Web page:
An Anniversary I Won’t Celebrate

Ten years ago today, on October 4, 2011, my oldest daughter Hannah was diagnosed with Type 1 Diabetes (T1D) at age 11. As I wrote earlier this year in “3,500 Sunrises Later,” it is an anniversary that I won’t celebrate. No cake, no balloons, no presents. But it is a day that I cannot forget. 

“What can I do to help my daughter and those living with T1D?” I asked myself in the months that followed her diagnosis. I’m not a doctor, medical researcher, or miracle worker. I’m a supply chain and logistics industry analyst. What can I do?

The answer I came up with was to put together a cycling team of supply chain and logistics professionals (Logistics Leaders for T1D Cure) to raise money for JDRF, the leading non-profit organization focused on T1D research. What started out as an idea became a reality thanks to the generous support of our sponsors, as well as donations from family and friends. Since 2016, we have collectively raised over $254,000!

I’m always trying to raise the bar, both with the cycling challenges I take on as well as our fundraising goals. Together with a couple of LL4T1DCure teammates, I’ll be riding at the Gran Fondo Hincapie in Greenville, SC on October 23. It will be a grueling 83 miles with almost 8,100 feet of climbing. (I’ve never climbed that much in a single ride!) The mountains on this course are the ones professional cyclist George Hincapie used to train on in preparation for the Tour de France. Here’s the mountain that is already causing me to lose some sleep: Skyuka Mountain (4 miles, 1,813 feet, 8.7% grade).

On the fundraising side, our team goal this year was $75K and my personal goal was $15K. Unfortunately, we are nowhere near those levels at the moment. Fundraising is always a challenge, but during a pandemic, even more so.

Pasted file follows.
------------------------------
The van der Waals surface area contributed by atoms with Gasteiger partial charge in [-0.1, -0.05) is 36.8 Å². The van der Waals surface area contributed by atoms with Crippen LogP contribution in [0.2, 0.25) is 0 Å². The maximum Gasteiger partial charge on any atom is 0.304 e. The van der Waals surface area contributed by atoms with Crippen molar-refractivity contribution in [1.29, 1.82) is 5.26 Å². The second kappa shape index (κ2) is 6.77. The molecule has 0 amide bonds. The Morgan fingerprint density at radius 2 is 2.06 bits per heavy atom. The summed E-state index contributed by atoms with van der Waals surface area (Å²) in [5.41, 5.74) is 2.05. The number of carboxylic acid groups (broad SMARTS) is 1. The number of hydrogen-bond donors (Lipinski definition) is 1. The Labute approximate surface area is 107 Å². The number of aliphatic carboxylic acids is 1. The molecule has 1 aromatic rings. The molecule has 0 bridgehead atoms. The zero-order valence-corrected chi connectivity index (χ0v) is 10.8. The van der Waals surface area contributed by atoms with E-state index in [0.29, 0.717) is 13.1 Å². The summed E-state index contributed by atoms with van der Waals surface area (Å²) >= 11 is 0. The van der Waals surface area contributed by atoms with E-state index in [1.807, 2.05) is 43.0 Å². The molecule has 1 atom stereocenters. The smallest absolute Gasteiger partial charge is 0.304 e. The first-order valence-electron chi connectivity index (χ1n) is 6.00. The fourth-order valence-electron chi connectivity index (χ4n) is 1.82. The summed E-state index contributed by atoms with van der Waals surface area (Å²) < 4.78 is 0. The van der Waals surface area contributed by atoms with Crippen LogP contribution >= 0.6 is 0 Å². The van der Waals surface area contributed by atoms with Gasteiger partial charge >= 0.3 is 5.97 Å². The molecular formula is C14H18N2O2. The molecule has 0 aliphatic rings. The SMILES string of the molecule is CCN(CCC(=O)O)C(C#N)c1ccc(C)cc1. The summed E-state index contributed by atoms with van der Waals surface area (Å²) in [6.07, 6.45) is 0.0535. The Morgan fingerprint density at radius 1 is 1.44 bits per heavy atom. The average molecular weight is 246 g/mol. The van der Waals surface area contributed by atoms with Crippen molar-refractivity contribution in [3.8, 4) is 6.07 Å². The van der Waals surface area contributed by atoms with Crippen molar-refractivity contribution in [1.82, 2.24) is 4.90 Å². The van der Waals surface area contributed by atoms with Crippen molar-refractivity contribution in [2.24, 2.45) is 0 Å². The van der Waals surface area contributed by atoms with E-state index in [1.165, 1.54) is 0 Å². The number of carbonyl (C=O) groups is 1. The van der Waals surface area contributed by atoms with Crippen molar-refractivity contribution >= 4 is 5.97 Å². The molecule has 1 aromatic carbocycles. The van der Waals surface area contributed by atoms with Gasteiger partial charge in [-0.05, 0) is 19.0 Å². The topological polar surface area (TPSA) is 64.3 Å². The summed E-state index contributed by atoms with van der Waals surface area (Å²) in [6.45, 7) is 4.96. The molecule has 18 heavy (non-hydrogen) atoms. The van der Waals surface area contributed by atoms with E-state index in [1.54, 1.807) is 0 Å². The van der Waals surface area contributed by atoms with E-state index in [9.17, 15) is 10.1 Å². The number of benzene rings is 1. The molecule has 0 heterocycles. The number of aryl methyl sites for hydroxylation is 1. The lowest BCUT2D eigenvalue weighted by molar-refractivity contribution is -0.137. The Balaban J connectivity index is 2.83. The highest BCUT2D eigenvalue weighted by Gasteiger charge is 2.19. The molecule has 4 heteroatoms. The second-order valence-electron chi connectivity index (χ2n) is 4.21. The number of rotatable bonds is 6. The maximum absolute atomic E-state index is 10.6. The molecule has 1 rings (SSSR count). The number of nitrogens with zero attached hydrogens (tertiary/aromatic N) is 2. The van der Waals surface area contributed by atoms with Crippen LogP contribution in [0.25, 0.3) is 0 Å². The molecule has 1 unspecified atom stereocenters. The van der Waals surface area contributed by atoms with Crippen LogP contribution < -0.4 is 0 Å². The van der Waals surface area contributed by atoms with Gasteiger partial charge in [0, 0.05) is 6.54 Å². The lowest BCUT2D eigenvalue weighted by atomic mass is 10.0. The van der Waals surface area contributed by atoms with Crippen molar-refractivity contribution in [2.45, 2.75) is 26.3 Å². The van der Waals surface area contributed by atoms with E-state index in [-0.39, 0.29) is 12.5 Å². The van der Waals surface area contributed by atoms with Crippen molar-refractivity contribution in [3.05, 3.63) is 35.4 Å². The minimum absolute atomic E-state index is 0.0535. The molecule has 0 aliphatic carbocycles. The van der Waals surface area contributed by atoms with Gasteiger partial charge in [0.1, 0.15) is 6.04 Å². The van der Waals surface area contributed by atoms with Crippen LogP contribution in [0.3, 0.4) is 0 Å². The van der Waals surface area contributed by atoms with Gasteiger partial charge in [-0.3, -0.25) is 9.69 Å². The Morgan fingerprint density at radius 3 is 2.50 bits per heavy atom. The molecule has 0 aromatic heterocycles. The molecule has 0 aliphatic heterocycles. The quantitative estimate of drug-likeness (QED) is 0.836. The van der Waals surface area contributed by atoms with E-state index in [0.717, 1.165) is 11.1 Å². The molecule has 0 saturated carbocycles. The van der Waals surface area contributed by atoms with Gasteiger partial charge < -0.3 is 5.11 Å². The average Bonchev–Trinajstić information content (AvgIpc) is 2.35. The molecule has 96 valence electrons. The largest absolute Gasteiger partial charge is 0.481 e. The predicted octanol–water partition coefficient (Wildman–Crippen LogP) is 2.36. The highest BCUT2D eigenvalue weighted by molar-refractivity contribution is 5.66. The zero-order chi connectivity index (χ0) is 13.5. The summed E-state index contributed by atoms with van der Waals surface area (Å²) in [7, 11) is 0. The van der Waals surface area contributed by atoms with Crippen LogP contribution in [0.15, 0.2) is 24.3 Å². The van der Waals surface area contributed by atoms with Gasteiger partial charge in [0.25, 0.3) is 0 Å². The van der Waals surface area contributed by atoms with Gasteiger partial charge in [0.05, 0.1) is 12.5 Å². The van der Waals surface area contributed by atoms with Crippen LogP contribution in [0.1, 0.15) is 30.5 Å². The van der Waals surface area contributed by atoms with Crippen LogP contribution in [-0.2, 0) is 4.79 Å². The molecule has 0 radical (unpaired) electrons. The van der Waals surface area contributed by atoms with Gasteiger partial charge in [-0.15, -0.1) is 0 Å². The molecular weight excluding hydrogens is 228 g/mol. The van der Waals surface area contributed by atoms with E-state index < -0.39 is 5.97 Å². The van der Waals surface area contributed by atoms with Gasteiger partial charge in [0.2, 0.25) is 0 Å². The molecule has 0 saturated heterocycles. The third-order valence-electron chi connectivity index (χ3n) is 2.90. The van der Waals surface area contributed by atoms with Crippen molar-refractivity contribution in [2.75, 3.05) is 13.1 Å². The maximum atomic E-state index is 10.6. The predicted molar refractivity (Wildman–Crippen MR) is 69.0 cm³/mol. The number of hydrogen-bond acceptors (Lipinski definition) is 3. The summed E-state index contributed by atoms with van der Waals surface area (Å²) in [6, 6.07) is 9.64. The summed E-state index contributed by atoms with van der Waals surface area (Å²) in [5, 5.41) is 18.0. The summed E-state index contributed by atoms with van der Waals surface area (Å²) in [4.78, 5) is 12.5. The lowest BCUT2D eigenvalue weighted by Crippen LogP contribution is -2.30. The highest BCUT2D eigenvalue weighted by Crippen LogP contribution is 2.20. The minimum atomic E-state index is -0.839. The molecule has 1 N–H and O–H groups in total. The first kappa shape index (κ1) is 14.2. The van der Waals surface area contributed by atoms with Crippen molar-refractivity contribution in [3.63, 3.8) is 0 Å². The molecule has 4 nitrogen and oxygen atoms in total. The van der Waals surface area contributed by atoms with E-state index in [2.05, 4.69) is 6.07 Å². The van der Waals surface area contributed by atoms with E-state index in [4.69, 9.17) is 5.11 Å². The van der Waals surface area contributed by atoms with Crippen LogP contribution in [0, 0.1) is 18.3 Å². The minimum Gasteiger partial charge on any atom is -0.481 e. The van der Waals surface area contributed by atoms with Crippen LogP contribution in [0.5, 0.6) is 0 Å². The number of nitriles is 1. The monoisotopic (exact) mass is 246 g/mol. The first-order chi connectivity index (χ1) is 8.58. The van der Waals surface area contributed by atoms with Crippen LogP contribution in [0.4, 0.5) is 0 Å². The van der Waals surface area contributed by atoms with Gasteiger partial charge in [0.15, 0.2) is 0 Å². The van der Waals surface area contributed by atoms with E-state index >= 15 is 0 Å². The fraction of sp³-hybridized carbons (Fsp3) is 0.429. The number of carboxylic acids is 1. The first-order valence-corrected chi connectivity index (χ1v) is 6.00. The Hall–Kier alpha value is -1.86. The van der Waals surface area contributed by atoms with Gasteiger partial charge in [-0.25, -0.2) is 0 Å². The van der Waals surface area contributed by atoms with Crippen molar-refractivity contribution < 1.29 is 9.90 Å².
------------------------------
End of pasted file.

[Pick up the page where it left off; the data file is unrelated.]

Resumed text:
Therefore, instead of a total dollar amount, I have set a different goal for myself: to get as many new donors as possible by the end of October. No donation is too small. If you enjoy and get value from our Talking Logistics content, please consider making a tax-deductible donation in support of our LL4T1DCure team and JDRF. Any amount is greatly appreciated because every dollar gets us closer to a cure.

You can also support JDRF by joining Indago, our supply chain research community. It’s a win-win value proposition: you receive valuable market research that helps you make smarter business decisions, while JDRF receives valuable donations that help it make a difference in people’s lives.

(It’s not too late to sponsor the team either. If you’re a supply chain software company or logistics service provider, please contact me to learn more.)

T1D has not prevented Hannah from pursuing her dreams and passions. This past weekend, for example, she pummeled the competition (and her body) in a rugby match playing for her university team. And she’s on track to graduate this May with a degree in electrical engineering.

That said, living with T1D is a daily challenge. As someone once said, living with T1D is like living with a colicy baby that never stops crying. You simply can’t ignore it if you want to stay healthy and alive.

Today’s anniversary is nothing to celebrate, but I hope that in my lifetime, I’ll get to celebrate the anniversary of when a cure for type 1 diabetes was discovered. With your support, we can get there.

Thank you for listening.

To make a tax-deductible donation, please visit my JDRF donation page.